Twenty-three years ago, Booker Prize-winning writer Salman Rushdie was forced into hiding when his novel, The Satanic Verses, provoked fervent protests, death threats, and a fatwa from Ayatollah Khomeini of Iran. Now the author is telling the story of his life underground in a new memoir called Joseph Anton – the release of which just happens to come on the heels of Middle Eastern violence inspired by an inflammatory video called Innocence of Muslims.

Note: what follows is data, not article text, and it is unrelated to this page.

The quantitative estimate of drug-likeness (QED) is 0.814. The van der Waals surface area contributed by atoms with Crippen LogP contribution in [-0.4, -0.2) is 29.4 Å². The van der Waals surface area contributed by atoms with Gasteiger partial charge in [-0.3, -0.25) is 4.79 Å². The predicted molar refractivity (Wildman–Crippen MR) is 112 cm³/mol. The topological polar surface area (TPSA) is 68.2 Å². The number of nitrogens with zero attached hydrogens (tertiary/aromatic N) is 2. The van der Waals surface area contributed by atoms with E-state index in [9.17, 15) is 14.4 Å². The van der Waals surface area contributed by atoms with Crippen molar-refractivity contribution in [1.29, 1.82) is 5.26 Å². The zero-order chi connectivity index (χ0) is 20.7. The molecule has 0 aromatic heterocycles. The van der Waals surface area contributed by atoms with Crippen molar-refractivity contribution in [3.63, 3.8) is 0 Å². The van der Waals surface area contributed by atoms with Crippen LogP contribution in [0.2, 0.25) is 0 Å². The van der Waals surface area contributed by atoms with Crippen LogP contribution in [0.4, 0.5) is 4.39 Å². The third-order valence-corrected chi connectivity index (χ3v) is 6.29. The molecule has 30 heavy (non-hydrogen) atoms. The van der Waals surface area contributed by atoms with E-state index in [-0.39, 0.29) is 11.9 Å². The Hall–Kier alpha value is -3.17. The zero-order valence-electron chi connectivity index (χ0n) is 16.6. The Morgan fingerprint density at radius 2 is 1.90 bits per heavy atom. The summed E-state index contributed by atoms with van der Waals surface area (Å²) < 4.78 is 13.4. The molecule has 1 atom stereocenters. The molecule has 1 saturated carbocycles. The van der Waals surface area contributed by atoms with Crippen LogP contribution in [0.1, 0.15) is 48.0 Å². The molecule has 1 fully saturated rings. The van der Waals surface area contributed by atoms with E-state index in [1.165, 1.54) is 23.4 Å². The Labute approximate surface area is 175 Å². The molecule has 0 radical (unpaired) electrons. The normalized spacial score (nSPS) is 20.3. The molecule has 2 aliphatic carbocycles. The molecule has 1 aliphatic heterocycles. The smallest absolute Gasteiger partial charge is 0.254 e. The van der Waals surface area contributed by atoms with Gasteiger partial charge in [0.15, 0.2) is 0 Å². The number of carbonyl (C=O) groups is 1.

But Rushdie doesn’t have much sympathy for Nakoula Basseley Nakoula, the filmmaker apparently behind Innocence. “He’s done something malicious, and that’s a very different thing from writing a serious novel,” the writer told Today‘s Matt Lauer this morning. “He’s clearly set out to provoke, and he’s obviously unleashed a much bigger reaction than he hoped for. I mean, one of the problems with defending free speech is you often have to defend people that you find to be outrageous and unpleasant and disgusting.”